It’s fair to say that by the start of the 1920s the role that Fort Lee, New Jersey enjoyed as U.S. film capital had been severely compromised when its major studios packed up and left for the more advantageous economics and climate of Hollywood.
“More than three decades passed before the next real attempt at New Jersey filmmaking,” the New York Times proclaimed in 1998, a concept other print and online sources echo. During the extensive drought of big studio productions shot in New Jersey, they say, Elia Kazan’s On the Waterfront (1954) is the sole exception until the late 1970s, when directors like Woody Allen and Martin Scorsese helped trigger a resurgence of interest in the Garden State. This scenario offers a great narrative worthy of cinematic epics, but it simply isn’t true.
In 1947, 20th Century Fox returned to Fort Lee to film interiors for its film noir offering Kiss of Death. And, yes, it took another seven years for Kazan to transport a film crew to Hoboken for a 36-day shoot of On the Waterfront, but only three years after that The Burglar, a film noir starring Dan Duryea and Jayne Mansfield, was shot in Atlantic City and features such sights as the Steel Pier and Mansfield riding a boardwalk tram.
In 1964, the Atlantic City Race Course in Mays Landing made a cameo appearance in Alfred Hitchcock’s psychological thriller Marnie, starring Sean Connery and Tippi Hedren. And, in 1972, Bob Rafelson’s The King of Marvin Gardens, starring Jack Nicholson, was shot in and around Atlantic City.
In 1978, the New Jersey Motion Picture and Television Commission was created by then- Governor Brendan Byrne, who was looking for a way to bolster the state’s economy. “‘We were discussing the potential of New Jersey, the fact that the industry really started here, that it was a natural,” Byrne told the New York Times in 1998.
The advent of the film commission not only lured filmmakers to the state but restored the mix of genres that had helped define New Jersey filmmaking in the Fort Lee days. “Filming started to return to the state,” Carmen Juri reported last year on Jersey’s Best website, “with such notable films as the 1979 The Amityville Horror (Toms River) and Voices (Hoboken) as well as the 1982 musical comedy-drama Annie (Wilson Hall at Monmouth University was used as the exteriors of Oliver Warbucks’ mansion).”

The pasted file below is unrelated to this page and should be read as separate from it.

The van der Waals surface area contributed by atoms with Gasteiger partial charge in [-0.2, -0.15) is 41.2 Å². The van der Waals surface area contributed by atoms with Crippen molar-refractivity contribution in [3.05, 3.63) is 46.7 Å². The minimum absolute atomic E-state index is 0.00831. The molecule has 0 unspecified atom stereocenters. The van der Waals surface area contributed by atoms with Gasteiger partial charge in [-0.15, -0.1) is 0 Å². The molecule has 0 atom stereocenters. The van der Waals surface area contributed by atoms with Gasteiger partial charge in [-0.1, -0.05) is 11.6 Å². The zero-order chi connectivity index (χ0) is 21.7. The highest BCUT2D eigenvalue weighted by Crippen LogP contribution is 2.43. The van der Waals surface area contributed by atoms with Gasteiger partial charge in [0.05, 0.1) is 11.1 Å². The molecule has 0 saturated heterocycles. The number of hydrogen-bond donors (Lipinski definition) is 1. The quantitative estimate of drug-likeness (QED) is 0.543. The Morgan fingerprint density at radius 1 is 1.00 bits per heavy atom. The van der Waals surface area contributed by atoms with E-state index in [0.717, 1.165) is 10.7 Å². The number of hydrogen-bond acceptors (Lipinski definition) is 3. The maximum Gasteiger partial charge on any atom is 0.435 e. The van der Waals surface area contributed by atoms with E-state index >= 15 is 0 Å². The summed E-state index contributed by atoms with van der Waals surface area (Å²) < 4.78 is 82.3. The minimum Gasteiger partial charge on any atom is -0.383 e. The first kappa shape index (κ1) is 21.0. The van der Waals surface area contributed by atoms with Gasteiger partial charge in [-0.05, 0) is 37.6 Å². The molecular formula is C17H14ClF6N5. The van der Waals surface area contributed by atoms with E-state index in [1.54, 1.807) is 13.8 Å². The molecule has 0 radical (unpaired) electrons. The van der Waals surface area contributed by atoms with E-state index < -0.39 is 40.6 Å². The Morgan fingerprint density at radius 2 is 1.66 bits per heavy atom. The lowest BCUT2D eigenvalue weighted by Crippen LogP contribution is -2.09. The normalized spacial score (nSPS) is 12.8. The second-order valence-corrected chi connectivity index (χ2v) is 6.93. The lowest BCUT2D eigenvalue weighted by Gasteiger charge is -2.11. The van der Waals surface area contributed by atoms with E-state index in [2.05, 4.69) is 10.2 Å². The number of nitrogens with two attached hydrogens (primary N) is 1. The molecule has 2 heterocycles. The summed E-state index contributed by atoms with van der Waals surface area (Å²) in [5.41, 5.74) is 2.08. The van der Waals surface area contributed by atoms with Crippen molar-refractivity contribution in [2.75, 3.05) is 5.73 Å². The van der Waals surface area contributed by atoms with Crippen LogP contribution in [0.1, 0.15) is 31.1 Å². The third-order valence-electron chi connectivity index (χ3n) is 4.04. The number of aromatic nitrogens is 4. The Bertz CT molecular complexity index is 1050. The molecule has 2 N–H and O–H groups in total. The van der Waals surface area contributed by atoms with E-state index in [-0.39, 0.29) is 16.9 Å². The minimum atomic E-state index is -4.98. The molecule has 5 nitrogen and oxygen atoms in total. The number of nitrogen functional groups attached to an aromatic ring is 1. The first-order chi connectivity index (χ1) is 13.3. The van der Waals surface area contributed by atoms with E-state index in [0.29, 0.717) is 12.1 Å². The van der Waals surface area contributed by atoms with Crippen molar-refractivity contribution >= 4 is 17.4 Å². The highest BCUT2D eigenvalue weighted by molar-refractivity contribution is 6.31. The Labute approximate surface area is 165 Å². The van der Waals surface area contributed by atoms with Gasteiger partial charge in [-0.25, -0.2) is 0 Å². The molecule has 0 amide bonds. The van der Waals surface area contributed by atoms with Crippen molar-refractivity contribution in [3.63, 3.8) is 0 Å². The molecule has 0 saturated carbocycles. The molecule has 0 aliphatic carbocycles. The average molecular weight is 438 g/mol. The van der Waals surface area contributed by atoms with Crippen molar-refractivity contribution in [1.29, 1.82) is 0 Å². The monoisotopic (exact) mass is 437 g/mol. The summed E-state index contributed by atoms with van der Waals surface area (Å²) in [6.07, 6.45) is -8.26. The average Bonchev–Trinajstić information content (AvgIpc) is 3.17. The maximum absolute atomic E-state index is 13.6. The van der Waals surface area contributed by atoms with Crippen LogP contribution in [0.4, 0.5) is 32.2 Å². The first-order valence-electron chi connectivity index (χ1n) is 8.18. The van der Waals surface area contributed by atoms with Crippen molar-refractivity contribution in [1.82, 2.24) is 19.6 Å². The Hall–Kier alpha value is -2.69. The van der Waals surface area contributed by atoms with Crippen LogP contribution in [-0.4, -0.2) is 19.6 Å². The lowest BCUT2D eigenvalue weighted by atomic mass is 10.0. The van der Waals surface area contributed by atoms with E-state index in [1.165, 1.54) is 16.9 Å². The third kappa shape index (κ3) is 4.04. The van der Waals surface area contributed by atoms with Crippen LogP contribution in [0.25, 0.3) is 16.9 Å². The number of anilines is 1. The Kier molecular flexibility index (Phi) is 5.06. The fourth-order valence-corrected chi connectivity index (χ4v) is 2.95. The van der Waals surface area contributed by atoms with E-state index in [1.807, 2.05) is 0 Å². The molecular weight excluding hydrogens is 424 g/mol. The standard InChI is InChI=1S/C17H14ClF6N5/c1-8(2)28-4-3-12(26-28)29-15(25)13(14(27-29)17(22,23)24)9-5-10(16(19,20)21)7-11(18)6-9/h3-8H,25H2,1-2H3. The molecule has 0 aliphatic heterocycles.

By 1983, Vineland was one of the New Jersey towns, along with Ocean City, Somers Point, Mt. Holly and Atco, used as a location site for Eddie and the Cruisers, adapted from P.F. Kluge’s novel of the same name. In 2008, Kluge, who had once worked in Vineland as a journalist, discussed his protagonist Eddie Wilson, telling The Grapevine, “I wanted him to be deeply New Jersey, so I thought of Vineland. No way could Eddie be from the New York City suburbs. Vineland suited him fine.”
In 1998, the New York Times reported that the state’s film commission, which “helps filmmakers with everything from location scouting to negotiating with neighborhood groups,” estimated “film-related spending in the state has totaled about $500 million” since 1978.
Unfortunately, just as Hollywood drew New Jersey studios to the West Coast in the early 20th century, Canada “began offering lucrative incentives to filmmakers” at the start of the 2000s, according to Juri. To ensure continued incentives for filmmakers, Jersey’s Best reports, “in 2018, the New Jersey Economic Development Authority approved a program that provides credits up to $75 million per fiscal year to film and television projects. …On Jan. 21, 2020, the incentive was extended until 2028.”
Those credits might explain why North Jersey substituted for the Chicago setting of the Oscar-nominated Trial of the Chicago 7, an act of cinematic prestidigitation Fort Lee once knew only too well.